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RE: Why SHOULDN'T musicians be paid?



Wow, Im loving this thread.
 
It took me a good while to pluck up the nerve to actually write my angle for fear of offending anyone and once posted I watched the mails continue rolling in for a little while before i decided to test the water of reaction.
Over all some massivly interesting points on all sides. I  will never stop being amazed at this lists ability to expand my horizons of thought.
I find the line of why shouldn't musicians be valued like plumbers etc very interesting, I think my way of creating the deviding line has nothing to do with the "opperator" end of the argument (startup costs/i needed X years practice/ my equipment cost úz) but instead focus's on the "user" end.. . stepping out of my theoretical "lets make music a free part of our  collected human cultural heritige" stance and back into the real world...I do agree with whoever said that if someone enjoyed a performance they morally could do something to  show gratitude but even this is USER generated and a canny musician will do everything they can to make this transaction easy ..if they loved you and would listen to you round the house...have a CD ready for them to buy, if they would come and see you again, have a gig list to hand if you have a cool image they would buy into have badges/tshirts etc but even at this stage of making yourself a product to some extent... you are still ENTERTAINMENT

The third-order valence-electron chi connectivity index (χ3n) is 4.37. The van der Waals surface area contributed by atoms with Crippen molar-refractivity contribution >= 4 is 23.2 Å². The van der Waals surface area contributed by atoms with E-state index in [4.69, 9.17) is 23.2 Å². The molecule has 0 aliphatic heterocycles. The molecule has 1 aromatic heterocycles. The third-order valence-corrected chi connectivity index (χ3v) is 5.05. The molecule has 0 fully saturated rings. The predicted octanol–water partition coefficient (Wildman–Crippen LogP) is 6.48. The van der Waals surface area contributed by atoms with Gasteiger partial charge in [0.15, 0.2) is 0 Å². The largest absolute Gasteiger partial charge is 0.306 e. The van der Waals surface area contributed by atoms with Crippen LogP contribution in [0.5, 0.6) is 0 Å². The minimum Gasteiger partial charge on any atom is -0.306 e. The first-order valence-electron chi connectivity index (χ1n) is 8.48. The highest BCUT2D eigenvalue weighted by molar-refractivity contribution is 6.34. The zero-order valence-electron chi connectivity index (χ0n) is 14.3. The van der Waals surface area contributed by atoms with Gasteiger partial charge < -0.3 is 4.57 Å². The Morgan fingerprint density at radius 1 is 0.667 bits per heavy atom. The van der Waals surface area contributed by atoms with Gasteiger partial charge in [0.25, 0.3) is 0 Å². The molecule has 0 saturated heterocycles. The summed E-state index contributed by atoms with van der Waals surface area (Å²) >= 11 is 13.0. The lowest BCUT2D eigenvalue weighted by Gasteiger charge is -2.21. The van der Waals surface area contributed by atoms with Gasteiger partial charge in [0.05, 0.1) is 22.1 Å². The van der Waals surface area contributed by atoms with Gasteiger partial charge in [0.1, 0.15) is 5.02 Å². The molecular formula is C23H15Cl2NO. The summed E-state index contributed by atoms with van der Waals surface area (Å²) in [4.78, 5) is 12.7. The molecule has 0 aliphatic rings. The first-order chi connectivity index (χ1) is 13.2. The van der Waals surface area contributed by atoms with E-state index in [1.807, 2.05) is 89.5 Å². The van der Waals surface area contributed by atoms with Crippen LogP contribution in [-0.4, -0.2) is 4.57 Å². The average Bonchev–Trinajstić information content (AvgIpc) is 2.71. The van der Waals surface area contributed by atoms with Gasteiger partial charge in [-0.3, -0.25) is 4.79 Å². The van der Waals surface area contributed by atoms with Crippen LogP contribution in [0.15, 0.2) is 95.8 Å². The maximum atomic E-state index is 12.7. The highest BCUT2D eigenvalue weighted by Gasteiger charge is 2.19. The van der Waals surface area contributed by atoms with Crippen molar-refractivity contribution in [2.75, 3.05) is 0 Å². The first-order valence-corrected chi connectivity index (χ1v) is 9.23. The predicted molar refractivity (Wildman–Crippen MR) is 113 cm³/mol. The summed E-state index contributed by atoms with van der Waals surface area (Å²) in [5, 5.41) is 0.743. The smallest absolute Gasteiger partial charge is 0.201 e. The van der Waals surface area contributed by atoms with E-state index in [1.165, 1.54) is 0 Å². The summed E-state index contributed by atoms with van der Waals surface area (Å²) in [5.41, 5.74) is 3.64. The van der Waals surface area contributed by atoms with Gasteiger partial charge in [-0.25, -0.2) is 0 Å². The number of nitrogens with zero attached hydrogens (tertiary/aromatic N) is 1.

ok I know this is a very severe thing to say, and believe me , i have paid, I got a 2:1 in fine art rather then a predicted 1st after I took on my fine art lecturer over the matter of art's value, I came at it from my "Its brilliant, its important TO US, it CAN change the feelings and moods of others...but its not ESSENTIAL, its not curing cancer" point of view. anyway long story short, I exhiled myself with my "attitude" from my teacher and some students, although others did side with me (we did a joint end of year show called The Realists hehe)